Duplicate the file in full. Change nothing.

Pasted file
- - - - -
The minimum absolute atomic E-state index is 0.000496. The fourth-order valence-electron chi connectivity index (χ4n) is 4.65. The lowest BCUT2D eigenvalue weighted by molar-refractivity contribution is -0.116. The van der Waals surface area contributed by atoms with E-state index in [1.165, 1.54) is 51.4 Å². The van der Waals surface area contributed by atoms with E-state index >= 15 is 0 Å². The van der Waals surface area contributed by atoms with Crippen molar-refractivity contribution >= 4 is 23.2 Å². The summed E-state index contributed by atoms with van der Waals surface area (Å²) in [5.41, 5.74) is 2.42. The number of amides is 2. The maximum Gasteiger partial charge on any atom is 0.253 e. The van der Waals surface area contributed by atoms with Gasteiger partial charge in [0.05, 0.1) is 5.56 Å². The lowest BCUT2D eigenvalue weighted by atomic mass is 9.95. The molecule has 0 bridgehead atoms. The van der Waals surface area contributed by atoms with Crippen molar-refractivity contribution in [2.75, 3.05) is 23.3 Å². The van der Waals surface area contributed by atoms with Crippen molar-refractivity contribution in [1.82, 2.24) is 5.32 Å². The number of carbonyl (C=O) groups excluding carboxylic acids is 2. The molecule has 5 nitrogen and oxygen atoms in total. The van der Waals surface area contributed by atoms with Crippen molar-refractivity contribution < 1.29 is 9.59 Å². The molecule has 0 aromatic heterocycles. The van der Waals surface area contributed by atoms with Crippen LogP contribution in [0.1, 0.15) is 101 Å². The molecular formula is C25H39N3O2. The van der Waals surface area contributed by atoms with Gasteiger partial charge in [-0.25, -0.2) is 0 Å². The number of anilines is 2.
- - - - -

The minimum absolute atomic E-state index is 0.000496. The fourth-order valence-electron chi connectivity index (χ4n) is 4.65. The lowest BCUT2D eigenvalue weighted by molar-refractivity contribution is -0.116. The van der Waals surface area contributed by atoms with E-state index in [1.165, 1.54) is 51.4 Å². The van der Waals surface area contributed by atoms with E-state index >= 15 is 0 Å². The van der Waals surface area contributed by atoms with Crippen molar-refractivity contribution >= 4 is 23.2 Å². The summed E-state index contributed by atoms with van der Waals surface area (Å²) in [5.41, 5.74) is 2.42. The number of amides is 2. The maximum Gasteiger partial charge on any atom is 0.253 e. The van der Waals surface area contributed by atoms with Gasteiger partial charge in [0.05, 0.1) is 5.56 Å². The lowest BCUT2D eigenvalue weighted by atomic mass is 9.95. The molecule has 0 bridgehead atoms. The van der Waals surface area contributed by atoms with Crippen molar-refractivity contribution in [2.75, 3.05) is 23.3 Å². The van der Waals surface area contributed by atoms with Crippen molar-refractivity contribution in [1.82, 2.24) is 5.32 Å². The number of carbonyl (C=O) groups excluding carboxylic acids is 2. The molecule has 5 nitrogen and oxygen atoms in total. The van der Waals surface area contributed by atoms with Crippen molar-refractivity contribution < 1.29 is 9.59 Å². The molecule has 0 aromatic heterocycles. The van der Waals surface area contributed by atoms with Crippen LogP contribution in [0.1, 0.15) is 101 Å². The molecular formula is C25H39N3O2. The van der Waals surface area contributed by atoms with Gasteiger partial charge in [-0.25, -0.2) is 0 Å². The number of anilines is 2.